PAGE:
*State Transition Diagram from *Boolean Models

From the state transition diagram above, we can see that there are two fixed points in this system: 0,1,1 and 1,1,1. Starting in any state on the diagram and following the arrows, one of these two states will be reached eventually, indicating that the system tends to achieve either of these sets of operating conditions. If slight disturbances are introduced to the system while it is operating at one of these sets of conditions, it will return to 0,1,1 or 1,1,1. Also noted in the state transition diagram are state cycles. The difference between a state cycle and a fixed point is that a state cycle refers to the entire set of Boolean functions and transition points leading to the steady-state conditions, whereas a fixed point merely refers to the one point in a state cycle where steady-state conditions are reached (such points are indicated by a yellow circle in the diagram).

## Finding Fixed Points: Four Possible Cases

There are four possible scenarios when finding the fixed points of an ODE or system of ODEs:

- One fixed point
- Multiple fixed points
- Infinite fixed points
- No fixed points

### One Fixed Point

The first type of ODE has only one fixed point. An example of such an ODE is found in the Modeling of a Distillation Column. An ODE is used to model the energy balance in the nth stage of the distillation column:

\[\frac{d T_{n}}{d t}=\frac{1}{M_{W}}\left[L_{n-1} x_{n-1}-W x_{W}\right]\left[T_{n-1}-T_{n}\right]+\frac{q_{r}}{M_{W} c_{p}} \nonumber \]

Which can also be written as:

\[\frac{d T_{n}}{d t}-\frac{1}{M_{W}} \left[ L_{n-1} x_{n-1}-W x_{W}\right]\left[T_{n-2}\right]+\frac{q_{r}}{M_{W} c_{p}}+\frac{1}{M_{W}}\left[L_{n-1} x_{n-1}-W x_{W}\right]\left[-T_{n}\right] \nonumber \]

If initial conditions i.e. *T _{n}*

_{ − 1},

*L*

_{n}_{ − 1},

*x*

_{n}_{ − 1}are known, the equation above reduces to:

\[\frac{d T_{n}}{d t}=a+b T_{n} \nonumber \]

where \(a\) and \(b\) are constants since all the variables are now known.

\[a=\frac{1}{M_{W}}\left[L_{n-1} x_{n-1}-W x_{W}\right]\left[T_{n-1}\right]+\frac{q_{r}}{M_{W} c_{p}} \nonumber \]

\[b=\frac{-1}{M_{W}}\left[L_{n-1} x_{n-1}-W x_{W}\right] \nonumber \]

By analyzing the equation

\[\frac{d T_{n}}{d t}=0=a+b T_{n} \nonumber \]

we can immediately deduce that at steady state \(T_n = - a/b\). Clearly, there is only one fixed point in this system, only one temperature of the distillation column which will be at steady-state conditions. We can use Mathematica to solve for the fixed point of this system and check our results. In Mathematica, the Solve[] function can be used to solve complicated equations and systems of complicated equations. There are some simple formatting rules that should be followed while using Mathematica:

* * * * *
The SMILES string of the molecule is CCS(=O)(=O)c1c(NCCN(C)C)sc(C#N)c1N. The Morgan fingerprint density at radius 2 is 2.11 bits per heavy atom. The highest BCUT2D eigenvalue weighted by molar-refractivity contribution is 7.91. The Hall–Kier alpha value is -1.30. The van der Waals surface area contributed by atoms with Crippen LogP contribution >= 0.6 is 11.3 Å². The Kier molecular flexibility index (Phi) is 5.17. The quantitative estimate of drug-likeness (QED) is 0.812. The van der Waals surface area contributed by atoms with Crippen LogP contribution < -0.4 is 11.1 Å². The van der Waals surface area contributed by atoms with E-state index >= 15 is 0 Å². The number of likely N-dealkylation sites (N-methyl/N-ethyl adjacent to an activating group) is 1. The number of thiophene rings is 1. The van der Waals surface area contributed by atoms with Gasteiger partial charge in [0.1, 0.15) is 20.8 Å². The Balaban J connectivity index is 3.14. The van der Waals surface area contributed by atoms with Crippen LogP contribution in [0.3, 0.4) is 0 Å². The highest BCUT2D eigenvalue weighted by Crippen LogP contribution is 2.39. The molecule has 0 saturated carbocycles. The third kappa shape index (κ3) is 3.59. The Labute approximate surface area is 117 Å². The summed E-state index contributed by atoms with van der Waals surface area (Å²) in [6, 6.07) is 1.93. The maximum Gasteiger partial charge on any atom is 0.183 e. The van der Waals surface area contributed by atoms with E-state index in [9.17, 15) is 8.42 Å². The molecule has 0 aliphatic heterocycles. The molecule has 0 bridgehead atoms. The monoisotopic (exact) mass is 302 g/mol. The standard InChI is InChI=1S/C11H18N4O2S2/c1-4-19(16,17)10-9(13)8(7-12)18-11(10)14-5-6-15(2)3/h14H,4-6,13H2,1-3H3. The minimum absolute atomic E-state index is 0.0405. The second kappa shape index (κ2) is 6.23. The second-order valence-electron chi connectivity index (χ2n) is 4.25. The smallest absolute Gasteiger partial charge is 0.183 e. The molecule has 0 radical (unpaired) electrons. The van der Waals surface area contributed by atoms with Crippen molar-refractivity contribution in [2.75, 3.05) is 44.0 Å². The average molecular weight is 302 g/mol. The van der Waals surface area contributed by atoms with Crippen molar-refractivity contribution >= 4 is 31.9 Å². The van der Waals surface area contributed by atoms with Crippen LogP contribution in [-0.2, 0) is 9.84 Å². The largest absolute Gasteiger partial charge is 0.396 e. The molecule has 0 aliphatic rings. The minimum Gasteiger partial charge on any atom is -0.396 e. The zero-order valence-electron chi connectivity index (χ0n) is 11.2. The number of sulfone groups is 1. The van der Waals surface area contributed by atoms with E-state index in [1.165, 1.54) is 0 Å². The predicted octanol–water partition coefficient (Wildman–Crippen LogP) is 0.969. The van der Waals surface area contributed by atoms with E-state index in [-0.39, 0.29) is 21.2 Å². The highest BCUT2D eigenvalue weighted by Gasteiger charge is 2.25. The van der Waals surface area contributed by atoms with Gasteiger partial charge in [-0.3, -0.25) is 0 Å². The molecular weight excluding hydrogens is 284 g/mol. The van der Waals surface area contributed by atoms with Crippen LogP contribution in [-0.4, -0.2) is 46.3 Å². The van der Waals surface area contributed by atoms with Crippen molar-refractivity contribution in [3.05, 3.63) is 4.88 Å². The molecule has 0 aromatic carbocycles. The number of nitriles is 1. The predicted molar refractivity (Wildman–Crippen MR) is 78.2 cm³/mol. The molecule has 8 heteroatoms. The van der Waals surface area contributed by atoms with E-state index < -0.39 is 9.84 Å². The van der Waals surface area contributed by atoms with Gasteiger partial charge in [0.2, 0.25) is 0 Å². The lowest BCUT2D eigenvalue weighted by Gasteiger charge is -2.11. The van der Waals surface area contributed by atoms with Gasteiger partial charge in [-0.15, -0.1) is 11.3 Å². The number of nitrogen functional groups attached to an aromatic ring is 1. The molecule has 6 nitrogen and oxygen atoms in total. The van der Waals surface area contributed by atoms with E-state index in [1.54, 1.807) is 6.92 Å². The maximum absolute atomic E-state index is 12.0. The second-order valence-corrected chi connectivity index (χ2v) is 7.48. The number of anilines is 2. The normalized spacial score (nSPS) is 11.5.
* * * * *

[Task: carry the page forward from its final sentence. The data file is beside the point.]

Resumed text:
- Type your equation and let the differential be called an arbitrary variable (e.g. T[t])
- Type Solve[T[t]==0,T] and hit Shift+Enter
- This produces an output contained inside curly brackets

Please read the Solving ODEs with Mathematica section for more information on syntax and functions.

A sample of how the format in Mathematica looks like is shown below:

Maple can be used to visualize a single fixed point. Wherever the plot intersects the x-axis represents a fixed point, because the ODE is equal to zero at that point.

The following Maple syntax was used to plot the ODE: plot(0.5+4t, t=-2..2,T=0..5,color=black);

The constant a = 0.5 and the constant b = 4 in the above example.

The resulting graph is below, the red point indicates at what T a fixed point occurs:

**Solving a single fixed point for an ODE and a controller in Mathematica**

- Identify what type of controller it is (P, I , PI, or PID etc.)
- Identify your ODE equations (Is the controller a function of the ODE?)

Example: Solve for the fixed points given the three differential equations and the two controllers (u1 and u2).

\[\left.\frac{d H}{d t}=(1 / A) (F(i n)-F_{out}\right)\right) \nonumber \]

\[\left.\frac{\left.d F_{in} \right)}{d t}=K(v 1)\left(u_{1}\right) \nonumber \]

\[\left.\frac{\left.d F_{out}\right)}{d t}=K_{(v2} \right)\left(u_{2}\right) H \nonumber \]

Where H is the level in the tank, \(F_{in}\) is the flow in, \(F_{out}\) the flow out, and \(u_1\) and \(u_2\) are the signals to the valves \(v_1\) and \(v_2\). \(Kv1\) and \(Kv2\) are valve gains (assumed to be linear in this case, although this does not have to be). Note that the exit flow also depends on the depth of fluid in the tank.

You next parameterize your model from experimental data to find values for the constants:

A=2.5 meters squared

K_(v1)=0.046 meters cubed/(minute mA)

K_(v2)=0.017 meters squared/(minute mA)

Next you want to add:

- A full PID controller to regulate Fout via FC1 connected to v2.
- A P-only controller to regulate H via LC1 connected to v1.

For this system you want to maintain the tank level at 3 meters and the exit flow (Fset) at 0.4 m3 /minute. The following Mathematica code should look as follows:

### Multiple Fixed Points

Multiple fixed points for an ODE or system of ODEs indicate that several steady states exist for a process, which is a fairly common situation in reactor kinetics and other applications. When multiple fixed points exist, the optimal steady-state conditions are chosen based on the fixed point's stability and the desired operating conditions of the system.

The following is an example of a system of ODEs with multiple fixed points:

\[\frac{d C_{A}}{d t}=14 C_{A}-2 C_{A}^{2}-C_{A} C_{B} \nonumber \]

\[\frac{d C_{B}}{d t}=16 C_{B}-2 C_{B}^{2}-C_{A} C_{B} \nonumber \]

The above system of ODEs can be entered into Mathematica with the following syntax:

This system in particular has four fixed points. Maple can be used to visualize the fixed points by using the following syntax:

*with(plots):*

*fieldplot([14*x-2*x^2-x*y,16*y-2*y^2-x*y],x=0..10,y=0..10,fieldstrength=log);*